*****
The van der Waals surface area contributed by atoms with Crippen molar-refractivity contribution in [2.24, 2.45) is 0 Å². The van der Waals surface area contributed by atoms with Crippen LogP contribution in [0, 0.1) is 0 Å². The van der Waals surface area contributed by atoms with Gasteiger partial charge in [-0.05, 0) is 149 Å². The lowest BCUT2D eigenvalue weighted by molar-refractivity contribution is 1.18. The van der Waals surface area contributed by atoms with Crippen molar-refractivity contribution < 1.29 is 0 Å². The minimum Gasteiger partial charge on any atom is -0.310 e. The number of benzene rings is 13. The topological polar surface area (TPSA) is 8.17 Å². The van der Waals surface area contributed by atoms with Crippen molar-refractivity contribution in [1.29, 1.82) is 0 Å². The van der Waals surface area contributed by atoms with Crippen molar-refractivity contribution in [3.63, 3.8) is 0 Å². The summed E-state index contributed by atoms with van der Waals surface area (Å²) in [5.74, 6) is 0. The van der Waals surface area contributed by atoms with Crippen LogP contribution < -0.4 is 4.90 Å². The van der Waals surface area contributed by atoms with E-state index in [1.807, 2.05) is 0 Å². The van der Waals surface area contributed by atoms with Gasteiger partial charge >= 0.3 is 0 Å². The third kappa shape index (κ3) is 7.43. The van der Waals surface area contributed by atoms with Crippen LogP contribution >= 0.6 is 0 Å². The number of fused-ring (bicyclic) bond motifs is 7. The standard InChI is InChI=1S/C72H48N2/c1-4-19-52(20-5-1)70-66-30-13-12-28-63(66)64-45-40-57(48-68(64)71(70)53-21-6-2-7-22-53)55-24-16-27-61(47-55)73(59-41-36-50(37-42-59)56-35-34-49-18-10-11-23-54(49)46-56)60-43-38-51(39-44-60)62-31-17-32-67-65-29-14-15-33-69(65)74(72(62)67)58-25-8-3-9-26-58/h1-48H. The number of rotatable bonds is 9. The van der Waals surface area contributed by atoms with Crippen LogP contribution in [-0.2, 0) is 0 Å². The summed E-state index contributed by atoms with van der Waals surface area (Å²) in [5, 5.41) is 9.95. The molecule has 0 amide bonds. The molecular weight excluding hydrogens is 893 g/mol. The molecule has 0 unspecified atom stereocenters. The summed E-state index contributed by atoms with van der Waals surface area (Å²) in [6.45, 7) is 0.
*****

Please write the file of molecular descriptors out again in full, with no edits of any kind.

The van der Waals surface area contributed by atoms with Crippen molar-refractivity contribution in [2.24, 2.45) is 0 Å². The van der Waals surface area contributed by atoms with Crippen LogP contribution in [0, 0.1) is 0 Å². The van der Waals surface area contributed by atoms with Gasteiger partial charge in [-0.05, 0) is 149 Å². The lowest BCUT2D eigenvalue weighted by molar-refractivity contribution is 1.18. The van der Waals surface area contributed by atoms with Crippen molar-refractivity contribution < 1.29 is 0 Å². The minimum Gasteiger partial charge on any atom is -0.310 e. The number of benzene rings is 13. The topological polar surface area (TPSA) is 8.17 Å². The van der Waals surface area contributed by atoms with Crippen molar-refractivity contribution in [1.29, 1.82) is 0 Å². The van der Waals surface area contributed by atoms with Crippen molar-refractivity contribution in [3.63, 3.8) is 0 Å². The summed E-state index contributed by atoms with van der Waals surface area (Å²) in [5.74, 6) is 0. The van der Waals surface area contributed by atoms with Crippen LogP contribution < -0.4 is 4.90 Å². The van der Waals surface area contributed by atoms with E-state index in [1.807, 2.05) is 0 Å². The van der Waals surface area contributed by atoms with Gasteiger partial charge >= 0.3 is 0 Å². The third kappa shape index (κ3) is 7.43. The van der Waals surface area contributed by atoms with Crippen LogP contribution >= 0.6 is 0 Å². The number of fused-ring (bicyclic) bond motifs is 7. The standard InChI is InChI=1S/C72H48N2/c1-4-19-52(20-5-1)70-66-30-13-12-28-63(66)64-45-40-57(48-68(64)71(70)53-21-6-2-7-22-53)55-24-16-27-61(47-55)73(59-41-36-50(37-42-59)56-35-34-49-18-10-11-23-54(49)46-56)60-43-38-51(39-44-60)62-31-17-32-67-65-29-14-15-33-69(65)74(72(62)67)58-25-8-3-9-26-58/h1-48H. The number of rotatable bonds is 9. The van der Waals surface area contributed by atoms with Crippen LogP contribution in [-0.2, 0) is 0 Å². The summed E-state index contributed by atoms with van der Waals surface area (Å²) in [5, 5.41) is 9.95. The molecule has 0 amide bonds. The molecular weight excluding hydrogens is 893 g/mol. The molecule has 0 unspecified atom stereocenters. The summed E-state index contributed by atoms with van der Waals surface area (Å²) in [6.45, 7) is 0.